- Tropical Cyclone Sagar - May 2018
- Horn of Africa Crisis: 2011-2012
- Influenza A (H1N1) Pandemic - Apr 2009
- Djibouti: Floods - Apr 2004
- Djibouti: Toxic Pollution - Mar 2002
- Djibouti: Drought - Aug 1999
- Djibouti: Drought - Jul 1996
- Djibouti: Floods - Nov 1994
- Djibouti: Floods - Apr 1989
- Djibouti: Drought - Feb 1988
Most read reports
- Djibouti: Food Assistance Fact Sheet - September 30, 2018
- Rêve d'oasis : reverdir le désert de Djibouti
- Secretary-General Hails Meeting of Eritrea, Djibouti Presidents, Hoping it Proves New Step towards Consolidating Peace, Security Gains in Region
- Cleaning up after cyclone in Djibouti
- OCHA Flash Update #1 Tropical Cyclone Sagar impacts Djibouti | 20 May 2018
- Executive Summary
This Annual Evaluation Report provides an overview of evaluation in the Department for International Development (DFID) for 2015.
The report summarises DFID’s evaluation activities in 2015 and highlights progress against the Evaluation Strategy.
East Africa is experiencing a major humanitarian crisis due to drought. More than 13 million people are affected, more than the combined population of Scotland, Wales and Northern Ireland.
Britain is providing lifesaving aid for over three million people across Ethiopia, Kenya and Somalia and the UK is now calling on more countries to follow its lead and step up their help for the crisis.
Across the region, UK aid is delivering:
The Premier League today backed the DEC East Africa crisis appeal as it announced a weekend of action at top flight football clubs across England.
Football supporters will be able to text a number displayed on advertising boards, in match-day programmes and on players’ training bibs to donate £5 to the appeal on the weekend of 26th November.
Their donations will go towards helping the 13 million people in Ethiopia, Kenya and Somalia who are facing hunger in the crisis which was brought on by severe drought.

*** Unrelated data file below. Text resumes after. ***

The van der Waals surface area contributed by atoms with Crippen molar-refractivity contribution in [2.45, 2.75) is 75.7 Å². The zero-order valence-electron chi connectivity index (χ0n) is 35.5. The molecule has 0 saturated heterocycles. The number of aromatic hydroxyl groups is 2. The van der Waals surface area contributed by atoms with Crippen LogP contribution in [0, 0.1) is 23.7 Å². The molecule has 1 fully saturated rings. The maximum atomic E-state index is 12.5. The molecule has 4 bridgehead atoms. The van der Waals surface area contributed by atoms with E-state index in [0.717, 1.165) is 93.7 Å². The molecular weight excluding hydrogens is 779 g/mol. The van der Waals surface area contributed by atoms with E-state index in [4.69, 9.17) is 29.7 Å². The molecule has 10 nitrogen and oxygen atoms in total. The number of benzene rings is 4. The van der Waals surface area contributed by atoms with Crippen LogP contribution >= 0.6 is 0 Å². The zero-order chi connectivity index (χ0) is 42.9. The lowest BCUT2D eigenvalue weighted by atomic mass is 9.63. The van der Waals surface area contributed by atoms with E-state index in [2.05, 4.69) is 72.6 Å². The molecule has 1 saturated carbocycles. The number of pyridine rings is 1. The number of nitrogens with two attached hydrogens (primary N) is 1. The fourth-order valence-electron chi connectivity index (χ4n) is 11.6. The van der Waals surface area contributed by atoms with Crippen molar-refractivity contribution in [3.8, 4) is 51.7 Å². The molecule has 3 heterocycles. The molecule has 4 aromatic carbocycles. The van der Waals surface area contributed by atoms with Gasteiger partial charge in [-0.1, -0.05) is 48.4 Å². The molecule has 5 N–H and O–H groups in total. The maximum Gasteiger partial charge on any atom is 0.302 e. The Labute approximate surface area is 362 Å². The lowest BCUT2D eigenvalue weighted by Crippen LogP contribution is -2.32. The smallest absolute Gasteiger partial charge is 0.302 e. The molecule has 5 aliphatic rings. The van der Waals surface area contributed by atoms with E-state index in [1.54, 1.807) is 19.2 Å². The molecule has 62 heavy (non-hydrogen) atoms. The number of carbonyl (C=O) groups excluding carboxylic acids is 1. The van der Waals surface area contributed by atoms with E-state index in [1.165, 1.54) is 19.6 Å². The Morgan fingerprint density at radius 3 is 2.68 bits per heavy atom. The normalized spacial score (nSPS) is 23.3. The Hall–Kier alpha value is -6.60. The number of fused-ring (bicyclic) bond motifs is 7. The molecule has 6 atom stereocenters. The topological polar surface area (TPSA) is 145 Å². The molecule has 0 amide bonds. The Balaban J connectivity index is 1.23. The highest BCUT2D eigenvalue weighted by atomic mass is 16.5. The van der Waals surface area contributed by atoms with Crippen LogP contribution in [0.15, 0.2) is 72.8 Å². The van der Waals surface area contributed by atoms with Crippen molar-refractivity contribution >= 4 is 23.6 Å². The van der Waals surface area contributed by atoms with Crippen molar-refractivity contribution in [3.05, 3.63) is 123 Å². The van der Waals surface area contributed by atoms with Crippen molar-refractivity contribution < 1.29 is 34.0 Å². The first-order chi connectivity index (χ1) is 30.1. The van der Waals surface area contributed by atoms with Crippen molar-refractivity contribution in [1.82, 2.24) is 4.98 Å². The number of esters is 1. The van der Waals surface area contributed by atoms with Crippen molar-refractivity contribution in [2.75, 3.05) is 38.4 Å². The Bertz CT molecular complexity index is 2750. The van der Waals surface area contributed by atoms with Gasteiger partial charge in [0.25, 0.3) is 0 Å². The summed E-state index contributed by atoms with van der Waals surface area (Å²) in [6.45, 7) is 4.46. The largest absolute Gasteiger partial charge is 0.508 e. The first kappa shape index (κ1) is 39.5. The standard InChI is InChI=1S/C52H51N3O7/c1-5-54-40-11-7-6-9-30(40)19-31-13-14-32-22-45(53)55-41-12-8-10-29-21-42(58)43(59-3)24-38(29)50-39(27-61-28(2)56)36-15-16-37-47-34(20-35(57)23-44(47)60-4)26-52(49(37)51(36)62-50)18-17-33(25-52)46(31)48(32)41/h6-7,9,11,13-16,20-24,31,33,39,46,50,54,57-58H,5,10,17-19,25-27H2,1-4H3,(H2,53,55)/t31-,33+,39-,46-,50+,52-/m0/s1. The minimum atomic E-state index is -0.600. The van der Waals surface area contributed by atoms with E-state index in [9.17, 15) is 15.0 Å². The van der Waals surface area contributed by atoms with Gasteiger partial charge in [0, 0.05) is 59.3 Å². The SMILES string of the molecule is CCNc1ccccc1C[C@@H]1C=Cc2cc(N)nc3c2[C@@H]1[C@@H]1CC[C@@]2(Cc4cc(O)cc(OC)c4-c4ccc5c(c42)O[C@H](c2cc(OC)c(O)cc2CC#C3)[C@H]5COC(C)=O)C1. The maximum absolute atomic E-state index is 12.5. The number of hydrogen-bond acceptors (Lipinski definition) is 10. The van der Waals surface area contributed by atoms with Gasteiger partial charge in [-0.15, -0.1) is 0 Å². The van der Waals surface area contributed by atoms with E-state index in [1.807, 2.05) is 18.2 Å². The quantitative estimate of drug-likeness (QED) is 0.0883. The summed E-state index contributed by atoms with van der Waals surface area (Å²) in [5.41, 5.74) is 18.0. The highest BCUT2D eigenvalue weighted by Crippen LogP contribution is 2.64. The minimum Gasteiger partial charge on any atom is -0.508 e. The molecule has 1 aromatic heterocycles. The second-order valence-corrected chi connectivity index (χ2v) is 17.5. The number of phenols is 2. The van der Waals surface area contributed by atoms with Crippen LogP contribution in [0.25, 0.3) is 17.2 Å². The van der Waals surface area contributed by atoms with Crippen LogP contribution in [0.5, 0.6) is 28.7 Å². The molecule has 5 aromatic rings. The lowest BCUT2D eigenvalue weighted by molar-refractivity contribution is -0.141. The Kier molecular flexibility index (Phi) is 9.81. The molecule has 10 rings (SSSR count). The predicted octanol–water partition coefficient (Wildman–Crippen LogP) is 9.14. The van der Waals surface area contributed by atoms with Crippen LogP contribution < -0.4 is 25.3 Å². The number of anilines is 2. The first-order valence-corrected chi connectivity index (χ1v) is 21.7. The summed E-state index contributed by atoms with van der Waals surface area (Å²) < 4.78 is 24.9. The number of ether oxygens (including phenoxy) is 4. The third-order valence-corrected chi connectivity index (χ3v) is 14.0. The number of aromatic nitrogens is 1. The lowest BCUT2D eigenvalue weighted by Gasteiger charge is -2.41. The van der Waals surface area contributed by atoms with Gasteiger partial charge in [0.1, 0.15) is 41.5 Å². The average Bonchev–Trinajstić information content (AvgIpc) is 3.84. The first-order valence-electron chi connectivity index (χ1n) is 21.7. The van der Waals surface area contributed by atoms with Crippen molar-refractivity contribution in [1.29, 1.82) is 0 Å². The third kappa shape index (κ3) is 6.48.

• Some 13.3 million people are affected in Djibouti, Ethiopia, Kenya and Somalia
• The first famine of the 21st Century was declared in Somalia in July. Famine conditions now exist in six regions of the country and are forecast to spread.
• Without adequate humanitarian support some 750,000 people in famine affected regions of Somalia could die before the end of the year.
• The UK is the third largest humanitarian donor to the Horn of Africa. Across the Horn UK aid is making a difference and is helping to save lives.
World Humanitarian Day has been celebrated by over 40 countries worldwide on 19 August since 2009. The day was chosen to commemorate the death of 22 humanitarian workers who, in 2003, were killed when the UN Office in Iraq was bombed.
Among those killed was Sergio Viera de Mello, the UN’s High Commissioner for Human Rights and Special Representative of the Secretary-General to Iraq. His widow, who set up the Sergio Viera de Mello Foundation, fought for 19 August to be recognised as World Humanitarian Day.
In response to the growing humanitarian crisis in the Horn of Africa, DFID today announced a =A342 million package to help the 17 million people facing hunger in the region.
The additional funding will include =A322 million to be split between all of the countries in the Horn of Africa and a further =A320 million that will go to Ethiopia to help the country cope with its worsening humanitarian crisis.
The UK's support will go towards meeting the most pressing needs on the ground and will include direct food distribution, medical support, special nutritional support for mothers …
Africa Conflict and Humanitarian Unit (ACHU)
Summary of key findings
- Total spend in 2007/8 was =A3205m, a decline from =A3236m in 2006/7. However using adjusted figures the amount is broadly similar for both years. Both these years' spend was less than the exceptional 2005/6, when it peaked at =A3264m.
- Year on year trend: there has been a 10-15 % decline since the peak spend in 2005/6 of =A3264m.
- The top five recipient countries of DFID humanitarian aid are Sudan, DRC, Zimbabwe, Uganda and Somalia.